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I did not set a password for the restore encrypted thing. I have tried 1234 and anything else I could come up with. I have to get back in. I accidentally deleted text messages that I need for personal reasons. I called Apple, and they basically admitted that this could happen somehow, but they had no remedy. Is this true?

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The odds of the software getting corrupt and looking like your backup was encrypted is a very long odds / low chance event, but with millions and millions of phones, even odd corruption will be seen. Also, they don't want to insult you when the likely answer is someone clicked the "encrypt my backup" form and typed a password, twice. – bmike Dec 21 '12 at 16:18
  1. I would try your iTunes password and any others you can think of. Passwords don't magically set themselves. You or someone else must have enabled the Encrypt iTunes Backups feature, which requires setting a password.

  2. You might be in luck, because deleting text messages (at least in iOS 4.x) doesn't actually erase the data, it still exists in your sms.db file hidden on the phone. You could seek an experienced iPhone expert to help you jailbreak and access your sms.db, or use a tool like DiskAid or PhoneView to attempt to access the Messages sms.db directly. Then you (they) would use an SQLite database browser to search and view the text messages.

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Thank you please keep the comments coming. The elcomsoft has been working for 14 hours at 710 password a second and says it has 955 days left......on a code level of 6 chrachters including letters and numbers. But i am affraid to disconnect the phone frome computer and my computer is running plugged in constantly. Called apple corporate today, they got off the phone as fast as they could. but still I need to get this cracked so please keep any and all help coming Thank you for all replies.dont know anyobw that high tech, but i will try to find someone incase i have to try that route as well. – linda Nov 30 '11 at 2:31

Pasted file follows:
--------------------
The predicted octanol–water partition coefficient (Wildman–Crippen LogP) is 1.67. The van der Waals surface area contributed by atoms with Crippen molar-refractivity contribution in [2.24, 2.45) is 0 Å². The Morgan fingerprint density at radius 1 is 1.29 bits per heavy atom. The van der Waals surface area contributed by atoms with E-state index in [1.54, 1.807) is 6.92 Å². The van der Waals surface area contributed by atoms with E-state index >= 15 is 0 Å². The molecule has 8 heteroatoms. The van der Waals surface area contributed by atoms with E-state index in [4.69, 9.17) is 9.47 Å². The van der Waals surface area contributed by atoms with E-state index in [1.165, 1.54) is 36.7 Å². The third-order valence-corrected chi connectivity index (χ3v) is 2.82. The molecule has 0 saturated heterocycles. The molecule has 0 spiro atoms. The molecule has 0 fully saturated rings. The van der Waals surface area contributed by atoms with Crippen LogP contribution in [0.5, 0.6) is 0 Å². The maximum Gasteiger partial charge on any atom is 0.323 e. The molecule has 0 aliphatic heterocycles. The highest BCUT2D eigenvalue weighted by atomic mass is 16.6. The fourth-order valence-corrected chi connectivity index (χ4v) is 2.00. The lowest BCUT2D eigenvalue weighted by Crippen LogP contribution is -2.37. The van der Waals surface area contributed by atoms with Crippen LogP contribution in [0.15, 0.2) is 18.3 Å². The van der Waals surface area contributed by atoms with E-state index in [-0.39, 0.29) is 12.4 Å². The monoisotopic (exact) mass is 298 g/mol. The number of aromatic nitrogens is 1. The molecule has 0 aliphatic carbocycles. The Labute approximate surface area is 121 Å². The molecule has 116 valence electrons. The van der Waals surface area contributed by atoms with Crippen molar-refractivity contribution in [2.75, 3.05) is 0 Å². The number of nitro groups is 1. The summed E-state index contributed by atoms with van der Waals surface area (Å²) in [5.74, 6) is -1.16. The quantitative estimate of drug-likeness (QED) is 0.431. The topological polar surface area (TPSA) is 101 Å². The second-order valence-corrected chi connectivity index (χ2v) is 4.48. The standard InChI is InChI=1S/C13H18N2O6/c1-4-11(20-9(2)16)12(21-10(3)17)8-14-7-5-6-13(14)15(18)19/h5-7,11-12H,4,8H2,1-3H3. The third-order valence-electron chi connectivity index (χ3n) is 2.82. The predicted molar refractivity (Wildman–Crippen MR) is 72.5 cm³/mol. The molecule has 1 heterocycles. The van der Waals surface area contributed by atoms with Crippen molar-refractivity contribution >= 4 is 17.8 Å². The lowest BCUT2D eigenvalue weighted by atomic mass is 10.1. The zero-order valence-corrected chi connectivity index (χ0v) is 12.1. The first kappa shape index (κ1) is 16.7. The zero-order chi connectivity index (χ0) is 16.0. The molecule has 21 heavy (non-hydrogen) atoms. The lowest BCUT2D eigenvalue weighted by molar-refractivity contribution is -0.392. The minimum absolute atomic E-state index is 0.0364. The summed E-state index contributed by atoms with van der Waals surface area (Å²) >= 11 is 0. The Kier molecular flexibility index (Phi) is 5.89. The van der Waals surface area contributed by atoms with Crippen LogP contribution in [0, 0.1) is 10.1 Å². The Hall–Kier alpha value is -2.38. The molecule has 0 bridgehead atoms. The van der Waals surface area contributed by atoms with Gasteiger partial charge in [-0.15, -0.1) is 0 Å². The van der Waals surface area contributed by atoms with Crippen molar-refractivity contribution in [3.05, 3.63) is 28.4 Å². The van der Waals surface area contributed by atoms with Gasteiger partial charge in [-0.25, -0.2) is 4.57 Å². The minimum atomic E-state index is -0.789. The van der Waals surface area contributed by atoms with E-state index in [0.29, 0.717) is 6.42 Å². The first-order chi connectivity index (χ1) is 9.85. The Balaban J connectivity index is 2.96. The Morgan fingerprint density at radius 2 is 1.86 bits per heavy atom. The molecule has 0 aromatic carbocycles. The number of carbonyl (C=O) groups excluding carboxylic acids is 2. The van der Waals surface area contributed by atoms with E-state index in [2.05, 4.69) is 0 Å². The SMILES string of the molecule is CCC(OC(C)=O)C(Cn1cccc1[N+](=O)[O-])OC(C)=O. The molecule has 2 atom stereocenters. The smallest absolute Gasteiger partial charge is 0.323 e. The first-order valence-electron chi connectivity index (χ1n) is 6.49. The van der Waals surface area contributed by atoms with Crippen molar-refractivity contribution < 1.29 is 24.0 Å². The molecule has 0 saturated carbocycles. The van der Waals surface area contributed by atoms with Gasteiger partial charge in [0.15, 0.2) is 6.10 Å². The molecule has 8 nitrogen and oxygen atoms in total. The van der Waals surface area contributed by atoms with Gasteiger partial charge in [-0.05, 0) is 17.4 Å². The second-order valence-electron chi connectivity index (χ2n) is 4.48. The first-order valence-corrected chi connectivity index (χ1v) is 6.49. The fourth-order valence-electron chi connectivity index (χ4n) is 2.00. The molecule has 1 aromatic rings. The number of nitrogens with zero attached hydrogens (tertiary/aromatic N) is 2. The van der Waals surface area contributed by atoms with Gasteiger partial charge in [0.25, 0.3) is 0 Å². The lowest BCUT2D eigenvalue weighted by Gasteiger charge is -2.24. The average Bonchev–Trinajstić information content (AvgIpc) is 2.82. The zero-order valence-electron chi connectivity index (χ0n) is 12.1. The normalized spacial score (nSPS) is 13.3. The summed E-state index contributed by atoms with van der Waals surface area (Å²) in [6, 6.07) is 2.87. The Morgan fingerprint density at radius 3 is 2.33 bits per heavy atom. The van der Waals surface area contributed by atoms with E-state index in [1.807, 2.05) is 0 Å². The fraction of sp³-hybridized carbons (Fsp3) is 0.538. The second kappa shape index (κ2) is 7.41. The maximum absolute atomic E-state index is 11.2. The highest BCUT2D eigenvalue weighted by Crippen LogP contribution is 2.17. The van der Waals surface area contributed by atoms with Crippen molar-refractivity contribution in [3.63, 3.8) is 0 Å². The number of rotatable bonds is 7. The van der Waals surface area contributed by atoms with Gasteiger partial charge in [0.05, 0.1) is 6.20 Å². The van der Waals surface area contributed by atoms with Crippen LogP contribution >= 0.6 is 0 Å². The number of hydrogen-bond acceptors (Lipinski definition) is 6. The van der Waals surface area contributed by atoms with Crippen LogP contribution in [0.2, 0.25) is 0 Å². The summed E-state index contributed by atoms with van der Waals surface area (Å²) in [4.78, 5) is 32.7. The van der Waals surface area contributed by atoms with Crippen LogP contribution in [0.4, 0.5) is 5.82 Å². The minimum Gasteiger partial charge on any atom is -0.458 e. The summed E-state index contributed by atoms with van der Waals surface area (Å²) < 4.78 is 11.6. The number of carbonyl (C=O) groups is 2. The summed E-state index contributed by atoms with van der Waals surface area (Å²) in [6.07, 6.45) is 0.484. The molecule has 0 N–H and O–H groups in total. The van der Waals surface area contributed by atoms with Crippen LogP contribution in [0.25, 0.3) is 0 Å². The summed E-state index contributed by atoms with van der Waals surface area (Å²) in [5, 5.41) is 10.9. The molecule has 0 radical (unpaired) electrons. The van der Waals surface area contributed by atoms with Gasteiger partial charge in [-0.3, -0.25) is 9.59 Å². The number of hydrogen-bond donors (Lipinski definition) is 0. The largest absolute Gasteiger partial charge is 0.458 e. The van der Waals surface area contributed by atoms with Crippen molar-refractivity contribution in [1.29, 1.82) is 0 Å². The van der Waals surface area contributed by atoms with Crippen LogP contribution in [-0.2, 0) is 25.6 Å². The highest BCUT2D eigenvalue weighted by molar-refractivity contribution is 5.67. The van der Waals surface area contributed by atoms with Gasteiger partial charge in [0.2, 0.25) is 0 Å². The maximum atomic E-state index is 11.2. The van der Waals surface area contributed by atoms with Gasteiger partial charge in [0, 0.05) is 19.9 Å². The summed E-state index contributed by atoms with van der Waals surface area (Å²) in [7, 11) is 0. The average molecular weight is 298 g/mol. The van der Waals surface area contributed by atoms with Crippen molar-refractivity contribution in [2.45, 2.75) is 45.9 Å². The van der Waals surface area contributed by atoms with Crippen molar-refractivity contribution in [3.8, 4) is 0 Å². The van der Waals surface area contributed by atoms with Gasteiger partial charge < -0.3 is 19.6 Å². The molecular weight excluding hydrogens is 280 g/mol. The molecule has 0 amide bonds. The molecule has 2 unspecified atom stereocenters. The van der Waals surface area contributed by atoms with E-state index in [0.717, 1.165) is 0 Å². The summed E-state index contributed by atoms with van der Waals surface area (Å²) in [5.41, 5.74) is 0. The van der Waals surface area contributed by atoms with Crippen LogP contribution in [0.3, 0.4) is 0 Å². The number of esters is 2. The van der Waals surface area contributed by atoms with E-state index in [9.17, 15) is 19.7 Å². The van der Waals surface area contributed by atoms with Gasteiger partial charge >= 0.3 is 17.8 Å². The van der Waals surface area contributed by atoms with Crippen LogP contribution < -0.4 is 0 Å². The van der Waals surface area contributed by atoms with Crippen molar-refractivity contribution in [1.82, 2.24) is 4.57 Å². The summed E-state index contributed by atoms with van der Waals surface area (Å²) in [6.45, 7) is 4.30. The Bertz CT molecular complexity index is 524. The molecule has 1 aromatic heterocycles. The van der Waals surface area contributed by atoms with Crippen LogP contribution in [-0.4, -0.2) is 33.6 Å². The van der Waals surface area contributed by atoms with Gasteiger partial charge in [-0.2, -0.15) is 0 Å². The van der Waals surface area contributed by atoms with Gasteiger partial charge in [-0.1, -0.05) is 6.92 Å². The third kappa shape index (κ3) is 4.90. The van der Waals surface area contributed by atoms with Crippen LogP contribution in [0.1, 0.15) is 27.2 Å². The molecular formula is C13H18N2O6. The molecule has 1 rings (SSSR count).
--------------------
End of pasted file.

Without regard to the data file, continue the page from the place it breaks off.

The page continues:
There is forensic software that reads the keys from your PC and works to unlock devices and backups even without knowing the pass phrase. The last time I checked, the software ran in the $1200 to $900 dollar range and includes several hours of training on how to use it. Anything is crackable with enough money and or training, but iOS backup encryption is fairly challenging for even smart engineers to crack. – bmike Dec 21 '12 at 16:20

protected by Community Nov 6 '14 at 14:32

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